If you live in New England, you might be familiar with the milk and eggnog from Hood. They recently a line of ready to serve Latte Iced Coffee Drinks, and we were pretty impressed.
'Iced Coffee' on Serious Eats
As summer winds down, we all go into frantic "don't take my iced coffee away yet" mode. Make the most out of these fleeting opportunities by mixing up some special cold-brew bevies.
As the mercury's climbed in New York, cold, fizzy, and sweet-treat summer coffee drinks have spiked as well. We hunted down five local takes on sweet refreshment.
Ever pour yourself a nice, frosty glass of iced coffee only to discover it tastes a little...off? It might not be you, and it might not be the coffee—it might, in fact, be the ice itself.
We try the new Valencia Orange-flavored energy drink from Starbucks, plus their new Orange Spice Iced Coffee.
Califia Farms' AlmondMilk (which is made from whole blanched (not roasted) California almonds) is available in number of the flavors you might expect (original, unsweetened, vanilla, and coconut) but they recently launched a ready-to-drink iced coffee option for vegan, non-soy drinkers—and for those of us who just like the taste of almond milk. While we generally shy away from premixed, ready-to-drink anything, having prepared iced coffee ready to go in the fridge is a convenience we're interested in. Because we're never more lazy than before we've had coffee, and we've always forgotten to make cold brew the night before.
As long as the sun is out (even if the wind is brisk), I'm game for a cool afternoon caffeine kick. But these days there's an entire menu of possible iced coffee brewing methods...even if you're just making yourself an iced coffee at home. Here's a rundown of a few different options.
It's nearing the time of year when every answer on isiticedcoffeeweather.com is "No," but that's just in the Northern Hemisphere: It's coming on summertime Down Under, where they're known to sip on their own delicious spin on iced coffee.
A marriage of coffee and tea (with a fair amount of milk for good measure), this East-West bev pretty concisely captures the ever-expanding hold that coffee culture has on pockets of China, Japan, Korea, and the surrounding areas. Named for a species of duck where a colorful male and blandish beige female, yuangyang is a mixture of light milk tea—strong-brewed black tea cut with copious amounts of cold milk—and thick, black iced coffee—kind of the Hong Kong version of an Arnold Palmer.
Far be it from me to rain on your coffee parade—especially this time of year, when all you want is a tall, frosty, sweet glass of caffeinated delicious—but it's time for a gentle intervention, friends: Please stop ordering iced cappuccinos.
Here at Serious Eats HQ, we took a taste of the new McCafé Chocolate Chip Frappé currently being offered for a limited time by those unavoidable golden arches.
I hate wasting food and drink. If I live long enough to be inducted into the Assistant Little League Coaches' Hall of Fame, I will owe it all to my juicer, which I bought solely to avoid throwing out neglected vegetables. Every Sunday morning I buy every green thing at the farmer's market, and every Saturday I turn it into juice that surely counteracts the week I spent chugging Trader Joe's frozen burritos.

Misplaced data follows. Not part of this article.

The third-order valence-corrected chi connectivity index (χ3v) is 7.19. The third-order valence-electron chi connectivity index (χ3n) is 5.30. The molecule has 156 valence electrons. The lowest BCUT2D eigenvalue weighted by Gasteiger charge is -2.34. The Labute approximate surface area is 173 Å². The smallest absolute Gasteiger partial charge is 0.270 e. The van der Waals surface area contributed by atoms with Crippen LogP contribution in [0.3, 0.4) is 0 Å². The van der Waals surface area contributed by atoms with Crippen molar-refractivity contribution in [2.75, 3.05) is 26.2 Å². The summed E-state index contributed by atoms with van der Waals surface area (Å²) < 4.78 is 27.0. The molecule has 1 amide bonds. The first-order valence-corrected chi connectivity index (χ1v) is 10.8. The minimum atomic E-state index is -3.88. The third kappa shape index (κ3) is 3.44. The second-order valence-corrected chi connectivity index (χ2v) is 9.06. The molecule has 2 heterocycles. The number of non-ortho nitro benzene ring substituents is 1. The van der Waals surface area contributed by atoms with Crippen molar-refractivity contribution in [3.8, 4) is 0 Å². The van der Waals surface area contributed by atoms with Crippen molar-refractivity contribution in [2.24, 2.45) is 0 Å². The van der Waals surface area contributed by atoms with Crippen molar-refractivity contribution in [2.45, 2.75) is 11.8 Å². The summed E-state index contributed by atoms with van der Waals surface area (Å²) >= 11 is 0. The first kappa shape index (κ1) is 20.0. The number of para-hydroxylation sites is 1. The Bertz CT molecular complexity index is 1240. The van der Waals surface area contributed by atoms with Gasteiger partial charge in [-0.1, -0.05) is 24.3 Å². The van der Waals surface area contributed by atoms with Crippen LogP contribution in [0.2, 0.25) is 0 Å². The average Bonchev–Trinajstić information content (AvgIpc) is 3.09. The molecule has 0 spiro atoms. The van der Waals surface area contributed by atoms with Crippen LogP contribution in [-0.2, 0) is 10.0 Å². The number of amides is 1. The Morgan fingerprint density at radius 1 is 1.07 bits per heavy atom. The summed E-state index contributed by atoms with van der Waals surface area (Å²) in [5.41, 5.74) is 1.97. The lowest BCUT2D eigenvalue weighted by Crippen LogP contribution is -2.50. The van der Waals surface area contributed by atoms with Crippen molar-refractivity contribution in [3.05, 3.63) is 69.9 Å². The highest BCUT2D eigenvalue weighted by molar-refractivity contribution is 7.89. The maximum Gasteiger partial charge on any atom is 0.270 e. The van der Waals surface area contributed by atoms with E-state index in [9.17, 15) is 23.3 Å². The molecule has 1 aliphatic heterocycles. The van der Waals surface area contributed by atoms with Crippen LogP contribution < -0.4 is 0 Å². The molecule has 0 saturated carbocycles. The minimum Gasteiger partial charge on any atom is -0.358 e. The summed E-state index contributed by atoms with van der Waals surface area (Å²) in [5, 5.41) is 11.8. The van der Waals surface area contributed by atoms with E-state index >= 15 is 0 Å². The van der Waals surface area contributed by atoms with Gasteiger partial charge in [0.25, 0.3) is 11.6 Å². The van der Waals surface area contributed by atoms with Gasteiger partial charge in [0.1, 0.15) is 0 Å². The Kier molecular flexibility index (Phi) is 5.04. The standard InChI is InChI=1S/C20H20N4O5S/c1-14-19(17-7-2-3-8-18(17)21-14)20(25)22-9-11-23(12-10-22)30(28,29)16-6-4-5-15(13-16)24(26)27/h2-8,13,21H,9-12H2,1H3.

If you order your iced coffee light and sweet, and you're a little on the lazy side, you should know about the new cartons of 'sweet and creamy' coffee from International Delight.
Tell us: do you lean toward light roast or dark for iced coffee? Got a favorite method for brewing it?
You can predict it each year: as the mercury climbs, legions abandon their thermally insulated mugs and scramble for cold coffee. Whether you're an old hand at cold brew, or new to the slow, all-night magic of preparing cool coffee for hot days, it's time to get out the strainer and get your chill on. Here's our step by step guide. Don't worry: the hardest ingredient to come by is time.
Now, I know you people love your cold-brewed iced coffee: Everyone is always talking about it. But I'll argue that iced coffee brewed in the Japanese style is not only easier and tidier than its long, slow, cold-brewed counterpart, it's also significantly more dynamic flavor-wise. And there's a good reason for that fact: Certain of the brighter, more nuanced aromatic compounds and solubles in coffee simply won't dissolve in cold water.
The playing field of cool brewed coffee has widened considerably since the days when espresso over ice was the only option. From industrial plastic tubs to mesmerizing chemistry-set corkscrew drippers, cold brew is in full summer effect. Whether you're toting a cup of melting ice cubes to the park, or bringing home a handsome bottle to nurse all week long, you want your coffee cold? Baby, you've got options.
I'd like to introduce you to a little friend of mine—and a guilty pleasure, to boot: Mr. Brown. That's right, your resident coffee nerd has a not-so-secret crush on a Taiwanese brand of in-case-of-emergencies grab-and-go iced coffee.
You don't need any special equipment to make the life-restoring, heat-battling, cold-brew iced coffee everybody's talking about. Just coffee, water, a couple containers, a filter—and about 12 hours of patience.